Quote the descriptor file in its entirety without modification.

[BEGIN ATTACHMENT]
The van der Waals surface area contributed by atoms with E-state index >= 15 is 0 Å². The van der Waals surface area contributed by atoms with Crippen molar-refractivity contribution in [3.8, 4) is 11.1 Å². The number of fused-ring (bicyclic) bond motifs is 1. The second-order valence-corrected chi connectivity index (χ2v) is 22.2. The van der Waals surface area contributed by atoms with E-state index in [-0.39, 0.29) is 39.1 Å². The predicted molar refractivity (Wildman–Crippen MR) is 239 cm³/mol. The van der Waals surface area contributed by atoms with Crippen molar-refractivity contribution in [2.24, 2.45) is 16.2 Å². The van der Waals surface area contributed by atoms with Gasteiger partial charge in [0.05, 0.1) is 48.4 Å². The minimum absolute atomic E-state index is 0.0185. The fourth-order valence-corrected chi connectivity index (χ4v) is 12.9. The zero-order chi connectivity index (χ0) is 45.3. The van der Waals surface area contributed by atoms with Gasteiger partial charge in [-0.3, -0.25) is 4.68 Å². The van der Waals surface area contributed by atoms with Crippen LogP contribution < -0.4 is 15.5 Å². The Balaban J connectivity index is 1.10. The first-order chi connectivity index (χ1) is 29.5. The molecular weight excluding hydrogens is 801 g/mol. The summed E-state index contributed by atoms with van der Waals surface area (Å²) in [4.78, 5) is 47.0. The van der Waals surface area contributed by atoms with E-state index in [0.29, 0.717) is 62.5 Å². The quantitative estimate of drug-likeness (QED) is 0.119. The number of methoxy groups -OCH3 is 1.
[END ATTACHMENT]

The van der Waals surface area contributed by atoms with E-state index >= 15 is 0 Å². The van der Waals surface area contributed by atoms with Crippen molar-refractivity contribution in [3.8, 4) is 11.1 Å². The number of fused-ring (bicyclic) bond motifs is 1. The second-order valence-corrected chi connectivity index (χ2v) is 22.2. The van der Waals surface area contributed by atoms with E-state index in [-0.39, 0.29) is 39.1 Å². The predicted molar refractivity (Wildman–Crippen MR) is 239 cm³/mol. The van der Waals surface area contributed by atoms with Crippen molar-refractivity contribution in [2.24, 2.45) is 16.2 Å². The van der Waals surface area contributed by atoms with Gasteiger partial charge in [0.05, 0.1) is 48.4 Å². The minimum absolute atomic E-state index is 0.0185. The fourth-order valence-corrected chi connectivity index (χ4v) is 12.9. The zero-order chi connectivity index (χ0) is 45.3. The van der Waals surface area contributed by atoms with Gasteiger partial charge in [-0.3, -0.25) is 4.68 Å². The van der Waals surface area contributed by atoms with Crippen LogP contribution < -0.4 is 15.5 Å². The Balaban J connectivity index is 1.10. The first-order chi connectivity index (χ1) is 29.5. The molecular weight excluding hydrogens is 801 g/mol. The summed E-state index contributed by atoms with van der Waals surface area (Å²) in [4.78, 5) is 47.0. The van der Waals surface area contributed by atoms with E-state index in [0.29, 0.717) is 62.5 Å². The quantitative estimate of drug-likeness (QED) is 0.119. The number of methoxy groups -OCH3 is 1.